Barron had a decent first game for the Habs, but the highlight was Marty’s call to show him some ice in the overtime. Now there is a coach who understands playing guys to their strengths. Refreshing. Of course, that’s an easier call when the games mean little.

Tyler Pitlick, who had started to take on a Mr. Snuffleupagus quality, finally made an appearance for the Habs on Thursday against Florida. He had some rust to shake off but settled in nicely in a fourth line role. In the meanwhile, that number 24 is getting another refresh. Unfortunately, Pitlick left the game on Saturday with an upper body injury.

Martin St. Louis is trying to refresh some guys who need a fresh start by throwing them all together. This week we saw a Byron-Dvorak-Armia line, and they looked pretty good together. Is this a third line for the future or should we call them the Trade Block Line?

Lagesson played in his first game on Saturday night, before being replaced by Barron on Sunday night. Lagesson is a kid who is happy for a fresh start in Montreal. We’ll give him some games to settle, but with several kids competing for action, we may need to keep refreshing those D pairs.

Some guys would benefit from the opportunity to go home and refresh.

Petry was injured on Thursday night against the Panthers, and immediately fans suggested the Habs should just send him home for the rest of the season. It’s not quite that simple. At the other end, pundits are suggesting these end of season games are essential to boost Petry’s value so a trade can be possible in the summer. I’m not sure it’s quite that simple either.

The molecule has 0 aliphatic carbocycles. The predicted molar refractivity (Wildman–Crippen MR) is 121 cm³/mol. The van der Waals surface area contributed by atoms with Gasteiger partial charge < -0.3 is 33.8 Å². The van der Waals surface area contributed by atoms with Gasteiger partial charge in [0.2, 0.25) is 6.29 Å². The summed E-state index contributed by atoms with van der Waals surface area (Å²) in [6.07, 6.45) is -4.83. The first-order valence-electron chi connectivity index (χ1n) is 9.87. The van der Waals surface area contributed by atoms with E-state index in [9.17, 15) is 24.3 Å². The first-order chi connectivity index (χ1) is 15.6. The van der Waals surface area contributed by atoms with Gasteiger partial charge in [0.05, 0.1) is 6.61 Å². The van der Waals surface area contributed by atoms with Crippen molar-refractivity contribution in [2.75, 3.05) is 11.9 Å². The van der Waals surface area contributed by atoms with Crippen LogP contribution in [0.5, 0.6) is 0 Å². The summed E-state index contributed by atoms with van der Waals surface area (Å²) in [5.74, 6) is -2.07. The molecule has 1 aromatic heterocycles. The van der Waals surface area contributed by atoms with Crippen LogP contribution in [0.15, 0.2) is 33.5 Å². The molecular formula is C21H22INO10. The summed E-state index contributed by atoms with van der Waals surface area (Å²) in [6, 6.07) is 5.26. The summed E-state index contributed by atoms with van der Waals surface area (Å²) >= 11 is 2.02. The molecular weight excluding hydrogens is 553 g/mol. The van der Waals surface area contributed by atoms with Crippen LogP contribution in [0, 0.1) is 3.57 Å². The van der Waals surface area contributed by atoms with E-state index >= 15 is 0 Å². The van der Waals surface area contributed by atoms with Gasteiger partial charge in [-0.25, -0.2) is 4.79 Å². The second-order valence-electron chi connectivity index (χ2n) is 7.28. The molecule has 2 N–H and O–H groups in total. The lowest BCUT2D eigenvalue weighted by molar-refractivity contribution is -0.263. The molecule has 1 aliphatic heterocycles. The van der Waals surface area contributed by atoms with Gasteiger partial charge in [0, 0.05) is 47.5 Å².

Any team that’s trading for Petry is already convinced of his ability and has empathy for the impact of his family situation right now. Can a handful of games really shift the market that much?  Might a few days away from the team to refresh serve everyone well? Maybe a quick visit and return for the last 10 games or so?

Then we have Brendan Gallagher and Jonathan Drouin. Drouin has another wrist injury and is seeking a second opinion before deciding upon a course of action. Gallagher is out for some reason or another. This is the third consecutive season where both players have lost significant games to injury and illness. Does a handful of games accomplish anything for these players, or are they better served being sent home for a long off-season to refresh?

Will either of these guys be on a refreshed 2022-23 roster?

The Habs have added a late-season freshman.

Jordan Harris’ college career ended on Friday when Northeastern University was eliminated from NCAA playoff action. The player projects to be a 4-6 defenceman for the Habs. Without delay, Harris was signed to a two-year entry-level contract on Saturday afternoon and will burn the first year this season.

I don’t buy the take from some bloggers that Harris signing with the Habs was always a done deal. About a week before he was fired, Bergevin himself lamented that if Harris preferred to play for the Bruins or Rangers there wasn’t much he could do about that.

If there is one thing I don’t miss about Bergevin – and I should be clear that there are about a million things I don’t miss about Bergevin – it’s the constant whining about how hard his job was and how little we should expect he’d be able to do.

Instead, from Hughes we saw the perfect combination of humility and confidence. We hope we can sign him – we’re confident we can… and then he delivered. Now we wait to see the kid in action.

What a refreshing time to be a Habs fan.

Published by Lori Bennett

Hockey is my hobby. I love a respectful hockey chat or debate, but it stops being fun if we're jerks.